Child Care Options

Choosing care for your child is one of the hardest decisions you will make as a parent. When making choices about child care, it is important to fully understand your options.

  • Licensed Family Child Care Homes

    - Programs which operate in the caregiver's own home and are required to be licensed by the state. Some family child care providers include children as part of their extended family; others run their programs like a preschool which just happens to be in a home setting. There are no educational requirements for obtaining a family child care license. However, providers are required to take a 15 hour child care health and safety training which includes CPR and first aid. Often care is provided for a mixed age group of children:

  • Small family child care

    - is licensed to care for 6 to 8 children; different age configurations are allowed depending on the number and ages of children in care.

  • Large family child care

    - is licensed to care for 12-14 children; the provider must have a full-time assistant; different age configurations are allowed depending on the number of children in care.

  • Child Care Centers (Preschools, Nursery Schools, School Age Programs)

    - These types of programs operate in non-home facilities. Although generally larger than family child care homes, centers may be large or small and can be operated independently or by a church or other organization or by a state or federal-funded early education program. While they vary greatly, they generally have a curriculum and staff with educational backgrounds in early childhood curriculum. In child care centers, most care is full time, hours are less flexible than in family child care and seldom have mixed age groupings in one center.

Non-Regulated Care

  • Nannies/Au Pairs and Babysitters

    - They are usually hired through "agencies" or through word of mouth, and work in the home of the children. You can either check if this person has passed a background screening or get them screened with the California Department of Justice by contacting Trustline at 1-800-822-8490 or www.trustline.org

  • One-Family Child Care Providers

    - Licensing regulations allow that a child care provider may care for the children from one family in the home of the provider without a license. As soon as a child from a second family is added, the provider must be licensed. Trustline is also available if you choose this type of provider.

  • Kith and Kin Care

    - By far, the most popular form of child care is when friends, family and/or relatives offer to help care for children. Kith and kin care works best when you both share a similar parenting style and are comfortable talking about issues which may arise such as discipline, nutrition and attachment.

  • Recreation and School Programs

    - Short term programs run by Recreation Departments and programs run by school districts are sometimes exempt from Licensing Regulations.

Each of the above types of care can fit into one of the following categories of choices that will help you when choosing quality care:

  • Providers whose purpose is to prepare children for success in school:

These programs include state-funded early education programs, Head Start and Early Head Star programs. These programs also meet licensing's health and safety standards. They employ trained teachers and use effective, developmentally appropriate teaching strategies that are monitored by their funding agency. Nutrition services for children are also provided. These programs operate both full-day and part-day, serve preschoolers, infants and toddlers, and include after school programs for school-age children directly funded by the state and federal government. These programs are operated in a manner that invests in each child's developmental progress and supports their future success in school.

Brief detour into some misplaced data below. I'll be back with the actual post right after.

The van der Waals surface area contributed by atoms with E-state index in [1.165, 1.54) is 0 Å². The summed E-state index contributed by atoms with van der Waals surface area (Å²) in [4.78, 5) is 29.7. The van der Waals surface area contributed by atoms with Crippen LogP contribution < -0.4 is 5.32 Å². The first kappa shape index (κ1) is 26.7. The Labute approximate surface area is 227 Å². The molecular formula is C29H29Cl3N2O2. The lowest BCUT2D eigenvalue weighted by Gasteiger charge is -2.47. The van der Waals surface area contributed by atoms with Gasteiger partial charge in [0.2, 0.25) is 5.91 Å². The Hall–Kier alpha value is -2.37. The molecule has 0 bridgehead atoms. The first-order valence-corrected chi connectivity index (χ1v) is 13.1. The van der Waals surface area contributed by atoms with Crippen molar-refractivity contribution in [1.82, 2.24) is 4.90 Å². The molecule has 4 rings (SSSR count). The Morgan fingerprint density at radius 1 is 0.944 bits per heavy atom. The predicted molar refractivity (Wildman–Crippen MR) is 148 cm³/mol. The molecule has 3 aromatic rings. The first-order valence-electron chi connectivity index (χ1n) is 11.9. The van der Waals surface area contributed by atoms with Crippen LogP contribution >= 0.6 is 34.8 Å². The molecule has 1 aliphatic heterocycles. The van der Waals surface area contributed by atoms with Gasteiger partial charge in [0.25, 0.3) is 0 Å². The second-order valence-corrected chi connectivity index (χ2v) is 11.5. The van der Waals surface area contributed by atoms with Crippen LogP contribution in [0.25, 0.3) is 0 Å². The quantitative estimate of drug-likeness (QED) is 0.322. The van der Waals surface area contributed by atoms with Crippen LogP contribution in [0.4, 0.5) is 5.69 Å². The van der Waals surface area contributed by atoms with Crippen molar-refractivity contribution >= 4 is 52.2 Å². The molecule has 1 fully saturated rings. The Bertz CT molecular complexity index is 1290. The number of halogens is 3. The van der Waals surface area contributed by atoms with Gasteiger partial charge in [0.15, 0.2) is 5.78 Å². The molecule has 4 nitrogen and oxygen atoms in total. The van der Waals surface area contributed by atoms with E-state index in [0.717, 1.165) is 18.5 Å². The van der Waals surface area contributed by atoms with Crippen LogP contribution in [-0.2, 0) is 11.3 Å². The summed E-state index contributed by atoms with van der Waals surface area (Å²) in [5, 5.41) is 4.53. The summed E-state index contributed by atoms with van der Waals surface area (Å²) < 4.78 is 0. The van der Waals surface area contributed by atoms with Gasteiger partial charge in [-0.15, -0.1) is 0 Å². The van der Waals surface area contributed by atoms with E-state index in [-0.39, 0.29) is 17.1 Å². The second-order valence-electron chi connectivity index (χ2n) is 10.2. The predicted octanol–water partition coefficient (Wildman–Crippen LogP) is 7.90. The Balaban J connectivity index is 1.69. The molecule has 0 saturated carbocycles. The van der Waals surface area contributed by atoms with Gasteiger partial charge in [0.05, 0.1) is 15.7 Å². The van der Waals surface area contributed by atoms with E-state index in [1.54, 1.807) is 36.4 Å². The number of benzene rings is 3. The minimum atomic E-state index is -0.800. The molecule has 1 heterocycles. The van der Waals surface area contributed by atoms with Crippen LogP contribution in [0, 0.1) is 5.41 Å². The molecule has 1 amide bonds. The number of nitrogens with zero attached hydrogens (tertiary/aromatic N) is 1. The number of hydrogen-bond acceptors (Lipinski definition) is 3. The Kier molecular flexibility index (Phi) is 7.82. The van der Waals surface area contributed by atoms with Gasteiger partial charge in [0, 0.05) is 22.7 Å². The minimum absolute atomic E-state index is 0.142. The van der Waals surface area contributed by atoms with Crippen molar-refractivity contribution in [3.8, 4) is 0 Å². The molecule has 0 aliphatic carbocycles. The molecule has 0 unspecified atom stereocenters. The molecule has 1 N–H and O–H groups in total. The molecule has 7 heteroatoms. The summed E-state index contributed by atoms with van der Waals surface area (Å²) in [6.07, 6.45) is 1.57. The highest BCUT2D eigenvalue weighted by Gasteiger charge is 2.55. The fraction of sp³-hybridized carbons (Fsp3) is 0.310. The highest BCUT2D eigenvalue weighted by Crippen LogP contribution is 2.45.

• Providers that comply with health and safety requirements:

These programs are licensed and monitored by the Department of Social Services, Community Care Licensing Division to ensure health and safety requirements. The advantage of meeting these requirements is that children are supervised and hazards in the environment are minimized. Some of these programs may also contain an educational component.

  • Providers that are not subject to either educational or licensing standards:

There are a variety of providers who are considered exempt from licensing including: some relative caregivers, cooperative child care programs, some after school programs, public recreation programs, and others. While license-exempt providers do not have to adhere to licensing regulations, in order to receive payment from state or federal child care subsidy programs if they are not a close relative of the children in their care, they caregivers must register with TrustLine and complete a Health and Safety Self-Verification. License-exempt providers may be utilized because of the flexibility they provide the parent, a family environment with the same values and culture as the parent, and/or the ability to accommodate non-traditional work schedules.


Has your provider taken advantage of our free training and support? We have workshops and financial incentives geared specifically for whatever type of caregiver you use.

Call us to talk to a child care information specialist today.

In Tuolumne County: (209) 533-0377

In Mariposa County: (209) 966-4474